The Great O'Malley

  • 1937
  • Movie
  • NR
  • Drama

In this fast-paced vehicle O'Brien is a tough, uncompromising cop who gives out tickets for the slightest infraction. So rule-book crazy is O'Brien that he is friendless on the force and in the streets; even his kind old mother, Gordon, is reserved about her intractable son. When reporter Cavanaugh lampoons O'Brien's strict code of law enforcement, O'Brien's...read more

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In this fast-paced vehicle O'Brien is a tough, uncompromising cop who gives out tickets for the slightest infraction. So rule-book crazy is O'Brien that he is friendless on the force and in the streets; even his kind old mother, Gordon, is reserved about her intractable son. When reporter

Cavanaugh lampoons O'Brien's strict code of law enforcement, O'Brien's chief, Crisp, becomes incensed at having the police department ridiculed in the press. He demotes the cop, assigning him to the lowly position of crossing guard at an intersection. One of O'Brien's first victims is Bogart, who

is unemployed and is driving to a job appointment in his rattletrap car. O'Brien stops him and gives him a ticket for a broken muffler and noisy exhaust. Moreover, O'Brien delays Bogart so long that he loses the job. Bogart returns home, thoroughly disillusioned, to his wife, Inescort, and

crippled daughter, Jason, and becomes desperate for money with which to feed and house his family. He takes his medals won during WW I to a pawn shop and gets into a squabble with the owner (a scene enacted many times in 1930s films, including I AM A FUGITIVE FROM A CHAIN GANG where WW I hero Paul

Muni attempts to pawn his Croix de Guerre). During the fight, Bogart knocks out the pawnbroker and, in a moment of weakness, takes all the money from the till. A short time later, O'Brien arrests Bogart--unaware of the robbery--for not having fixed his muffler. When the press learns of the kind of

arrest O'Brien has made and how the police later discover Bogart's more serious crime, they have a field day chiding the cops. Next, Bogart's little lame daughter is run over at O'Brien's crossing, and the cop, with the help of her school teacher, Sheridan, carries the injured girl home. Here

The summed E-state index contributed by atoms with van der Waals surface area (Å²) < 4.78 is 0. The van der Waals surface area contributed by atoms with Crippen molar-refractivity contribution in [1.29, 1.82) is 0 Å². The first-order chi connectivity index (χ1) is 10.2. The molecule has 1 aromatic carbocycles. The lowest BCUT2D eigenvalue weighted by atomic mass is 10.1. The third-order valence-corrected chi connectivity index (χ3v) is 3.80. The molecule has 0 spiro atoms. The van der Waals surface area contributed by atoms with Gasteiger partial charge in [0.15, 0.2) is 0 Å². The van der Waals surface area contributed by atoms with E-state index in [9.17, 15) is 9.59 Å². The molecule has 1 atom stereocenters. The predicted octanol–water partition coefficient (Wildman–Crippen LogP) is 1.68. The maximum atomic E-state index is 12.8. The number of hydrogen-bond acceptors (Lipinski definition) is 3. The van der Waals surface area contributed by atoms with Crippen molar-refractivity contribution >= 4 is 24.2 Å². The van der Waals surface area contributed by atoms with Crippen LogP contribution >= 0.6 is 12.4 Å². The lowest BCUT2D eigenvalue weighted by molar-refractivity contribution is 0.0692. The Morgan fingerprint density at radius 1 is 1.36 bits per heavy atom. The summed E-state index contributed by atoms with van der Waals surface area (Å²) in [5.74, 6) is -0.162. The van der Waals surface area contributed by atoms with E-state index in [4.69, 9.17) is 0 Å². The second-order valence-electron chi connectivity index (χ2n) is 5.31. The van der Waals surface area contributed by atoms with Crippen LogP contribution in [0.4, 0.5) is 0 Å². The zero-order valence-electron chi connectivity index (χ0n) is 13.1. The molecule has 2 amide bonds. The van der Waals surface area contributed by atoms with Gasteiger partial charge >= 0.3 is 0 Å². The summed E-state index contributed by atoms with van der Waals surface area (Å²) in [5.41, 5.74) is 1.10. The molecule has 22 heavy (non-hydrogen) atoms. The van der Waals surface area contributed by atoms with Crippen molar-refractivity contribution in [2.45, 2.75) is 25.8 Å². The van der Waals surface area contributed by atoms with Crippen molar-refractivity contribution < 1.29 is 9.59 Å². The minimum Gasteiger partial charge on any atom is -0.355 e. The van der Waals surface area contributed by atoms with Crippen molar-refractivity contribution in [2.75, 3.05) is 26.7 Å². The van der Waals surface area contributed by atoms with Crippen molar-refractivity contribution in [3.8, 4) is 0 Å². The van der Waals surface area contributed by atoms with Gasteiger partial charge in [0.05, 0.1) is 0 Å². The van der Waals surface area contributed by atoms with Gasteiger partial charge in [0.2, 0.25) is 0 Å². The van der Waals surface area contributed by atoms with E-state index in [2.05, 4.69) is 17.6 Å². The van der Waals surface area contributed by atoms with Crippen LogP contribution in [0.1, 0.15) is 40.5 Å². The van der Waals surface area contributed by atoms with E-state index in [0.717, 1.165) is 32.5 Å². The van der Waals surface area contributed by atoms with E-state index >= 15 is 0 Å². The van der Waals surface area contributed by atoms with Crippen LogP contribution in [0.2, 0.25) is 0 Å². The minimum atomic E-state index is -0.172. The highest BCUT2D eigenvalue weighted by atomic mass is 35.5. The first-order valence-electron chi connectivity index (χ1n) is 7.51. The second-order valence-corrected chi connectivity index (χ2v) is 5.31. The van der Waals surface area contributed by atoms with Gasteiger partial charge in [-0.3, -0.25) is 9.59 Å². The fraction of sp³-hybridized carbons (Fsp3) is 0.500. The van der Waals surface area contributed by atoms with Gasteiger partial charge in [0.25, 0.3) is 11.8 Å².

O'Brien learns that she is the daughter of the man he has persecuted over a trivial infraction and that he was the cause of Bogart's wild moment of law-breaking. O'Brien becomes a changed man. He begs a great surgeon to operate on Jason, and the girl is completely restored. O'Brien then testifies

on behalf of Bogart and gets him released. He does more, going to the company where Bogart applied for a job and persuading the management to hire him. None of this is made known to Bogart who, when released, becomes half crazy at what O'Brien has done to him. He gets a gun and slightly wounds the

cop, but O'Brien prevents his arrest, claiming that the gun went off accidentally. When back on duty, O'Brien has a new outlook on life and becomes a tolerant though just policeman. His transformation brings love from Sheridan and friendship from Bogart. All is right with the world. THE GREAT

O'MALLEY is performed charmingly and convincingly by O'Brien and his supporting players. Bogart and Sheridan are, as always, top drawer. Dieterle's direction is speedy and Haller's photography is sharp and fluid, although the script becomes occasionally syrupy. Bogart disliked this film, a

comedown, he felt, from his stellar role as Duke Mantee in THE PETRIFIED FOREST. Actually, Jack Warner had not wanted Bogart as a contract player and was forced to take him on by Leslie Howard, the star Warner had to have for THE PETRIFIED FOREST. From that time on, Warner tried to get Bogart to

break his contract by putting him in parts he knew the actor would despise, such as the role in THE GREAT O'MALLEY. Bogart, however, hung on until better roles came his way.

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  • Rating: NR
  • Review: In this fast-paced vehicle O'Brien is a tough, uncompromising cop who gives out tickets for the slightest infraction. So rule-book crazy is O'Brien that he is friendless on the force and in the streets; even his kind old mother, Gordon, is reserved about h… (more)

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